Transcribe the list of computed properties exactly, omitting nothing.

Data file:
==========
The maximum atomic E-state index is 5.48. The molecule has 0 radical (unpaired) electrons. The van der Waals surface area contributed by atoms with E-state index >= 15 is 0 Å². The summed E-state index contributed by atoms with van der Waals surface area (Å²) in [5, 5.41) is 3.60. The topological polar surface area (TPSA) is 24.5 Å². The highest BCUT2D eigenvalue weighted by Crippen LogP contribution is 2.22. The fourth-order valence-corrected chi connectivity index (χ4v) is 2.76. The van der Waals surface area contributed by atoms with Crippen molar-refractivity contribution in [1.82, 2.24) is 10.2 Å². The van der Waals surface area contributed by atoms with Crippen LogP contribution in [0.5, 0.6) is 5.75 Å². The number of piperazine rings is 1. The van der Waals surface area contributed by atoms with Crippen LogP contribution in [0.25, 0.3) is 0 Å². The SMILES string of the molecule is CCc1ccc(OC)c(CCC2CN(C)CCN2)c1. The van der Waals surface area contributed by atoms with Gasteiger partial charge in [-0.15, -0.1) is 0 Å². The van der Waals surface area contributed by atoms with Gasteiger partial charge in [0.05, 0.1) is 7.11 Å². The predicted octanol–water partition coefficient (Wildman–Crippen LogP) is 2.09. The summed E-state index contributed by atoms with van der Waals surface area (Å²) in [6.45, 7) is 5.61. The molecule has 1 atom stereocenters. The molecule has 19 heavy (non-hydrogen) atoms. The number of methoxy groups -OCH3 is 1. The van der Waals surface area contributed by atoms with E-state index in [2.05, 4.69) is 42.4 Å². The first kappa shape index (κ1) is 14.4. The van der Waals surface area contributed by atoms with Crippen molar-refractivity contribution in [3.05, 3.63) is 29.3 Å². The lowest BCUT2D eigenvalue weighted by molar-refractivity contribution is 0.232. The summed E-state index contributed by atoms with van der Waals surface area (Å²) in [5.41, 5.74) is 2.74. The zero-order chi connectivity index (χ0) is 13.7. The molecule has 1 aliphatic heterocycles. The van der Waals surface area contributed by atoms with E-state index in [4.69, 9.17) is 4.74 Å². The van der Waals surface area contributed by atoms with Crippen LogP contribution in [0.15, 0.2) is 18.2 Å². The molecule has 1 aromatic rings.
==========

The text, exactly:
The maximum atomic E-state index is 5.48. The molecule has 0 radical (unpaired) electrons. The van der Waals surface area contributed by atoms with E-state index >= 15 is 0 Å². The summed E-state index contributed by atoms with van der Waals surface area (Å²) in [5, 5.41) is 3.60. The topological polar surface area (TPSA) is 24.5 Å². The highest BCUT2D eigenvalue weighted by Crippen LogP contribution is 2.22. The fourth-order valence-corrected chi connectivity index (χ4v) is 2.76. The van der Waals surface area contributed by atoms with Crippen molar-refractivity contribution in [1.82, 2.24) is 10.2 Å². The van der Waals surface area contributed by atoms with Crippen LogP contribution in [0.5, 0.6) is 5.75 Å². The number of piperazine rings is 1. The van der Waals surface area contributed by atoms with Crippen LogP contribution in [0.25, 0.3) is 0 Å². The SMILES string of the molecule is CCc1ccc(OC)c(CCC2CN(C)CCN2)c1. The van der Waals surface area contributed by atoms with Gasteiger partial charge in [-0.15, -0.1) is 0 Å². The van der Waals surface area contributed by atoms with Gasteiger partial charge in [0.05, 0.1) is 7.11 Å². The predicted octanol–water partition coefficient (Wildman–Crippen LogP) is 2.09. The summed E-state index contributed by atoms with van der Waals surface area (Å²) in [6.45, 7) is 5.61. The molecule has 1 atom stereocenters. The molecule has 19 heavy (non-hydrogen) atoms. The number of methoxy groups -OCH3 is 1. The van der Waals surface area contributed by atoms with E-state index in [2.05, 4.69) is 42.4 Å². The first kappa shape index (κ1) is 14.4. The van der Waals surface area contributed by atoms with Crippen molar-refractivity contribution in [3.05, 3.63) is 29.3 Å². The lowest BCUT2D eigenvalue weighted by molar-refractivity contribution is 0.232. The summed E-state index contributed by atoms with van der Waals surface area (Å²) in [5.41, 5.74) is 2.74. The zero-order chi connectivity index (χ0) is 13.7. The molecule has 1 aliphatic heterocycles. The van der Waals surface area contributed by atoms with E-state index in [4.69, 9.17) is 4.74 Å². The van der Waals surface area contributed by atoms with Crippen LogP contribution in [0.15, 0.2) is 18.2 Å². The molecule has 1 aromatic rings.